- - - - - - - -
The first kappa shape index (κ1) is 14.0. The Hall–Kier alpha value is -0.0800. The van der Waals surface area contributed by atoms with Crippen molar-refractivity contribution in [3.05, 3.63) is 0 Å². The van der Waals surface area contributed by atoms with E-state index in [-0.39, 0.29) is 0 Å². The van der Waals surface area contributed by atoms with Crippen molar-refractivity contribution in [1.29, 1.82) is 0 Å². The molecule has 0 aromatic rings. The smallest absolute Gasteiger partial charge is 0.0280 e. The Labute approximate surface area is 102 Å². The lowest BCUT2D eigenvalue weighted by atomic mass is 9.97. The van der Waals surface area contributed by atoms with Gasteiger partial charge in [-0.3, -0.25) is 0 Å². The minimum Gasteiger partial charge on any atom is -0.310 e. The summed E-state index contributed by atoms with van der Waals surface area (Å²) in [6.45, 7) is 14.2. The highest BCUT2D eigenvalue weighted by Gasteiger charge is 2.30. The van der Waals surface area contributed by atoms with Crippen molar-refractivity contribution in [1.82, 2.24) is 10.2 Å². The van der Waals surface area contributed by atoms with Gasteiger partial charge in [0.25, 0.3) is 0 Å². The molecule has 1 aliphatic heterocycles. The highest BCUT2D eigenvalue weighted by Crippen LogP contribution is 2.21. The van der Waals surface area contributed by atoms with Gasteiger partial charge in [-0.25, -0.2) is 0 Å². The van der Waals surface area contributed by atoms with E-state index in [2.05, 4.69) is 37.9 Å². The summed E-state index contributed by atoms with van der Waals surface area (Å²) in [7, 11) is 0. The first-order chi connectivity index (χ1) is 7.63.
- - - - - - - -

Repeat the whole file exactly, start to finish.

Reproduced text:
The first kappa shape index (κ1) is 14.0. The Hall–Kier alpha value is -0.0800. The van der Waals surface area contributed by atoms with Crippen molar-refractivity contribution in [3.05, 3.63) is 0 Å². The van der Waals surface area contributed by atoms with E-state index in [-0.39, 0.29) is 0 Å². The van der Waals surface area contributed by atoms with Crippen molar-refractivity contribution in [1.29, 1.82) is 0 Å². The molecule has 0 aromatic rings. The smallest absolute Gasteiger partial charge is 0.0280 e. The Labute approximate surface area is 102 Å². The lowest BCUT2D eigenvalue weighted by atomic mass is 9.97. The van der Waals surface area contributed by atoms with Gasteiger partial charge in [-0.3, -0.25) is 0 Å². The minimum Gasteiger partial charge on any atom is -0.310 e. The summed E-state index contributed by atoms with van der Waals surface area (Å²) in [6.45, 7) is 14.2. The highest BCUT2D eigenvalue weighted by Gasteiger charge is 2.30. The van der Waals surface area contributed by atoms with Crippen molar-refractivity contribution in [1.82, 2.24) is 10.2 Å². The van der Waals surface area contributed by atoms with Gasteiger partial charge in [0.25, 0.3) is 0 Å². The molecule has 1 aliphatic heterocycles. The highest BCUT2D eigenvalue weighted by Crippen LogP contribution is 2.21. The van der Waals surface area contributed by atoms with Gasteiger partial charge in [-0.25, -0.2) is 0 Å². The van der Waals surface area contributed by atoms with E-state index in [2.05, 4.69) is 37.9 Å². The summed E-state index contributed by atoms with van der Waals surface area (Å²) in [7, 11) is 0. The first-order chi connectivity index (χ1) is 7.63.